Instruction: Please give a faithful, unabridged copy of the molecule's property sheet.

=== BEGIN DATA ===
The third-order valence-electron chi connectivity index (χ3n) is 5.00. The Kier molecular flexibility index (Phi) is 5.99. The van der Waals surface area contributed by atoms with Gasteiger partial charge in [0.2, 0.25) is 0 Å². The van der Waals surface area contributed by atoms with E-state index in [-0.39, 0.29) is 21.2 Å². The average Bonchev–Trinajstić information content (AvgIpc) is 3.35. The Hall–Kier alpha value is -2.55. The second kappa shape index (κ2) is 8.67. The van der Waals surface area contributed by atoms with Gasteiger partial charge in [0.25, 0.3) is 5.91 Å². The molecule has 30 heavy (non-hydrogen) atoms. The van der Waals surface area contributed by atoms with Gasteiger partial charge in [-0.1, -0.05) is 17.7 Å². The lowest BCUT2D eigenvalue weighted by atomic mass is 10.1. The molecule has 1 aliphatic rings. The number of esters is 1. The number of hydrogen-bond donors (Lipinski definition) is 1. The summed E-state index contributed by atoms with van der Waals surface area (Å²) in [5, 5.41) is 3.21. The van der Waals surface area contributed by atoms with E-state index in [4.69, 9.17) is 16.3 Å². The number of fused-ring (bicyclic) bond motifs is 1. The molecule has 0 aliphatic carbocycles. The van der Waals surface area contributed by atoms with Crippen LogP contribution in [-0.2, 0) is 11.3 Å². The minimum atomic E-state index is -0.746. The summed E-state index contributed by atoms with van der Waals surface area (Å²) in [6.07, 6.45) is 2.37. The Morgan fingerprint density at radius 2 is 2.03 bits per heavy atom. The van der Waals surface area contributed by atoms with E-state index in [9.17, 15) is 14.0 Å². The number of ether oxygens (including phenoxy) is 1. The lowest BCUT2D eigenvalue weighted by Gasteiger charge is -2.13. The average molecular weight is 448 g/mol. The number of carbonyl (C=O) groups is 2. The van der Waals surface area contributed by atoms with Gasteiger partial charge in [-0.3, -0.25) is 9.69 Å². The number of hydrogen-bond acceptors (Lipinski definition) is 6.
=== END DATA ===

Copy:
The third-order valence-electron chi connectivity index (χ3n) is 5.00. The Kier molecular flexibility index (Phi) is 5.99. The van der Waals surface area contributed by atoms with Gasteiger partial charge in [0.2, 0.25) is 0 Å². The van der Waals surface area contributed by atoms with E-state index in [-0.39, 0.29) is 21.2 Å². The average Bonchev–Trinajstić information content (AvgIpc) is 3.35. The Hall–Kier alpha value is -2.55. The second kappa shape index (κ2) is 8.67. The van der Waals surface area contributed by atoms with Gasteiger partial charge in [0.25, 0.3) is 5.91 Å². The molecule has 30 heavy (non-hydrogen) atoms. The van der Waals surface area contributed by atoms with Gasteiger partial charge in [-0.1, -0.05) is 17.7 Å². The lowest BCUT2D eigenvalue weighted by atomic mass is 10.1. The molecule has 1 aliphatic rings. The number of esters is 1. The number of hydrogen-bond donors (Lipinski definition) is 1. The summed E-state index contributed by atoms with van der Waals surface area (Å²) in [5, 5.41) is 3.21. The van der Waals surface area contributed by atoms with E-state index in [4.69, 9.17) is 16.3 Å². The number of fused-ring (bicyclic) bond motifs is 1. The molecule has 0 aliphatic carbocycles. The van der Waals surface area contributed by atoms with Crippen LogP contribution in [-0.2, 0) is 11.3 Å². The minimum atomic E-state index is -0.746. The summed E-state index contributed by atoms with van der Waals surface area (Å²) in [6.07, 6.45) is 2.37. The Morgan fingerprint density at radius 2 is 2.03 bits per heavy atom. The van der Waals surface area contributed by atoms with E-state index in [9.17, 15) is 14.0 Å². The number of ether oxygens (including phenoxy) is 1. The lowest BCUT2D eigenvalue weighted by Gasteiger charge is -2.13. The average molecular weight is 448 g/mol. The number of carbonyl (C=O) groups is 2. The van der Waals surface area contributed by atoms with Gasteiger partial charge in [-0.3, -0.25) is 9.69 Å². The number of hydrogen-bond acceptors (Lipinski definition) is 6.